The Wisconsin Supreme Court on Oct. 28 took another step in broadening an electronic filing system for attorneys, but the court also made it known it is not willing to go entirely paperless anytime soon.
Starting on July 1, 2009, attorneys in the state will be expected to file briefs and no-merit reports with state appellate courts and petitions for review and subsequent responses with the Supreme Court, both in paper and electronic form.
All seven justices unanimously adopted, in principle, rules that will require both filings.
However, the court made it clear that while an electronic version of a brief, report or petition should be filed concurrently with a paper version, the paper version will still be used for jurisdictional purposes.
“The rule should make clear that all matters of timeliness are governed by the paper copy,” Chief Justice Shirley S. Abrahamson said.
“We don’t want it wandering in three weeks later,” she continued, adding that dates will be based on the filing of the paper version.
While the court accepted the majority of the original revisions to Wis. Stat. Secs. 809.19, 809.32 , 809.62 and 809.80, the justices did make one significant modification to increase the benefits for attorneys.
At the behest of Justice David T. Prosser, the court decided to allow electronically filed appellate briefs to be accessed by members of the general public. But the court also ruled that brief appendices, which will not have to be electronically filed by attorneys, also will not be publicly available on-line.
Initially, the proposal called for only the parties involved in the case, along with the respective justice or judge to have access to the electronically filed brief.
Schanker indicated the clerk of courts office will transfer appendixes from paper to electronic format, since some attorneys do not have the proper scanning equipment.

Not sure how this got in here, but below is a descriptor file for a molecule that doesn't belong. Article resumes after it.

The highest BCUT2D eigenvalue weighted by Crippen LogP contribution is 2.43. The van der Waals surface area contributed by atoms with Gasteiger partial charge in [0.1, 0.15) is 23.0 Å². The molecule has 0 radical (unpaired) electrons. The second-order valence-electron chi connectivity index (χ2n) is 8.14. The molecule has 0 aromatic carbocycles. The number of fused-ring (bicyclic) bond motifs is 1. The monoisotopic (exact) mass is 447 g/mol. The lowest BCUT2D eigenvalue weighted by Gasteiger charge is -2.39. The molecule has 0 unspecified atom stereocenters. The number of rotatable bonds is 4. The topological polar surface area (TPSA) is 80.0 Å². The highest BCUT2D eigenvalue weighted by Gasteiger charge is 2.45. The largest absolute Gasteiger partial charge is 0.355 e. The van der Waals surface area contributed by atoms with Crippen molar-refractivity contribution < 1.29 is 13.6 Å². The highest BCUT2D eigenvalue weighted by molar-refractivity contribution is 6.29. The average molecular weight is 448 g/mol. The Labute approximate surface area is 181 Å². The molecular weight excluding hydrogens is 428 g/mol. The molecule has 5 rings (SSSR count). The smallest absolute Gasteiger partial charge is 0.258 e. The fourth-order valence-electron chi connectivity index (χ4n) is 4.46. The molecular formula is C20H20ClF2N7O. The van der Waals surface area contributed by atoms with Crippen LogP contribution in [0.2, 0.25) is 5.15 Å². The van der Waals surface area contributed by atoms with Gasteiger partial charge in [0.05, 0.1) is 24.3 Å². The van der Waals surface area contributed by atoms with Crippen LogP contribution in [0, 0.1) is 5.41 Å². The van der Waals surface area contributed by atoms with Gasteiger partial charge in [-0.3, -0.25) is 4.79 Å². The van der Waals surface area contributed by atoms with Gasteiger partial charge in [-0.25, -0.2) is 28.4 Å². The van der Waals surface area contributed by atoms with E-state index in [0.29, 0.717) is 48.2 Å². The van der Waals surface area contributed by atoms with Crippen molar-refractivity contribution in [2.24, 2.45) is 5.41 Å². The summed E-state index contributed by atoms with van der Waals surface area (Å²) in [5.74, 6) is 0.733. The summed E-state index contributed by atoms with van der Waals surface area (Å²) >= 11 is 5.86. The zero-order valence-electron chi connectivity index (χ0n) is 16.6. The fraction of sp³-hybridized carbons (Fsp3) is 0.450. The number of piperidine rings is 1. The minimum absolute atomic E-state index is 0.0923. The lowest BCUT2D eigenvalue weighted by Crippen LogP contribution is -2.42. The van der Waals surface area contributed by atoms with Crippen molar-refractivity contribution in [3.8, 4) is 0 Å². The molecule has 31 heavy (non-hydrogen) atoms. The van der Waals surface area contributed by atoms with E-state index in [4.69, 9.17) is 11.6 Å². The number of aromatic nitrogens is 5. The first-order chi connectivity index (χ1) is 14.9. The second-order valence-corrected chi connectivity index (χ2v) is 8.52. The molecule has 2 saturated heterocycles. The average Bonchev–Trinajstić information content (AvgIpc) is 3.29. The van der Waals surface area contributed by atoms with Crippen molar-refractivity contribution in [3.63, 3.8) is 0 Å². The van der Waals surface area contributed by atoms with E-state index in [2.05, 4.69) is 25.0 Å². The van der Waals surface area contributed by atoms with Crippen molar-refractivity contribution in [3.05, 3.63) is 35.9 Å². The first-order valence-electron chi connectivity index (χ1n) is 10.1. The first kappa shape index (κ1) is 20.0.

“It would be a minimal cost to our staff and it’s a lot like making a Xerox, but attorneys who do not have the equipment should not be required to purchase it,” Schanker said.
Several justices suggested that other attorneys may be interested in reading briefs about cases which may be parallel to ones they are involved with, but the court also will allow parties involved in the cases to redact confidential information, if necessary.
“We will leave it to the parties to decide,” said Justice Ann Walsh Bradley.
The rule is considered a “baby step” toward an eventual movement to an entirely electronic filing system in the appellate and Supreme Courts, said petitioners Court of Appeals Chief Judge Richard S. Brown and Supreme Court Clerk of Court David R. Schanker.
“Many of us do our brief reading at home, on the road or at airports because we have a huge volume of cases that have to keep going,” Brown said. “This rule would be a tremendous help in our efficiency if we could reach computers on the road.”
A rule which allows voluntary e-filing at the circuit court level was adopted by the Supreme Court last spring, but Washington County is the only jurisdiction which uses the system for a variety of civil court proceedings. The federal courts in the state have mandatory e-filing requirements for briefs.